A proctectomy is performed to remove all or part of the rectum.
A low-anterior resection involves the surgical removal of cancer located in the upper part of the rectum, which is closest to the S-shaped sigmoid colon. Some adjacent healthy rectal tissue may also be removed, along with nearby lymph nodes and fatty tissue. A pathologist may examine the lymph nodes to determine if cancer cells are present. This will help doctors determine the stage of the disease and whether additional colorectal cancer treatment is needed.
After the cancerous portion of the rectum is removed, the surgical oncologist connects the sigmoid colon with the remaining healthy tissue located in the lower part of the rectum, a procedure called coloanal anastomosis or coloanal pull-through. This allows waste to pass normally out of the body through the anus.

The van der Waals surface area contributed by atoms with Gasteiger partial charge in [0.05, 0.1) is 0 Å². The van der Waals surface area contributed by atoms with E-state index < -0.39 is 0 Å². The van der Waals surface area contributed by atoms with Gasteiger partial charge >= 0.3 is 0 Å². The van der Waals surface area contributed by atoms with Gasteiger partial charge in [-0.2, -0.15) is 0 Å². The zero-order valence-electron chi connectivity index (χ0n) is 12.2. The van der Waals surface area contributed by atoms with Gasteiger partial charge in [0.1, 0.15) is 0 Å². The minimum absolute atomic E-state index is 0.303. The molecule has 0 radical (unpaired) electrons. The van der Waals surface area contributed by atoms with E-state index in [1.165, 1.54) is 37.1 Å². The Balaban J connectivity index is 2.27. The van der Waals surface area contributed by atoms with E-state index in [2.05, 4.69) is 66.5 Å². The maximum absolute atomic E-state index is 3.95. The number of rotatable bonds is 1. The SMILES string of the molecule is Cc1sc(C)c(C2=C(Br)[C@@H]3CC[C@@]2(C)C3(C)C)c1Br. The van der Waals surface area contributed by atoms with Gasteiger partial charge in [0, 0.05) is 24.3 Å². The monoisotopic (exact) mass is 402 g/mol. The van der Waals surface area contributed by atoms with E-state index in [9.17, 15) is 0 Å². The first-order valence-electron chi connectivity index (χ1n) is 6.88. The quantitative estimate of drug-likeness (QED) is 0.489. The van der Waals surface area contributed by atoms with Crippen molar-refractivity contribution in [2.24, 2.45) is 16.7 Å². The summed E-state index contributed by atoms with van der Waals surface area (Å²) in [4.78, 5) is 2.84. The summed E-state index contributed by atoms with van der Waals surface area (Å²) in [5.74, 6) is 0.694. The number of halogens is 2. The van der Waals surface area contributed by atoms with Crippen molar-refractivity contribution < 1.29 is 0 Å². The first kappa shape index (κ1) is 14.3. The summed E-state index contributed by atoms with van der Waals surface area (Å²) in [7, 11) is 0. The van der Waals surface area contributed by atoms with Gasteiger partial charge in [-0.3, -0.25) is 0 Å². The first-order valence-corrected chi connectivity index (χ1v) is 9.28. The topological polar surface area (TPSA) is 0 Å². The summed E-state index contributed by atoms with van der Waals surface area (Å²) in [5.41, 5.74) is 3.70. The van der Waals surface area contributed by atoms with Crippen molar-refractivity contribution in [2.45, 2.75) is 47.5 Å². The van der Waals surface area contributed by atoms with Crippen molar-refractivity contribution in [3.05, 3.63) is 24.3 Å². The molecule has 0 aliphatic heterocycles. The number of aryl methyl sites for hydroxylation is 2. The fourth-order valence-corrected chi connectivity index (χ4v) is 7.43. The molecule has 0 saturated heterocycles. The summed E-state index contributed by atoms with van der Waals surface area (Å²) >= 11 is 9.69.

Abdominoperineal resection is used to treat cancer in the lower rectum. Since this procedure requires surgical removal of the cancerous portion of the lower rectum nearest the anus, some or all of the anal sphincter is also removed. The sphincter is a muscle that keeps the anus closed and prevents stool leakage. Because the sphincter is responsible for bowel control, the surgical oncologist also performs a colostomy to enable the body to excrete waste.
What is a proctectomy?
A rectum resection (also known as a proctectomy) is an inpatient procedure involving the surgical excision, or removal, of the cancerous portion of the rectum.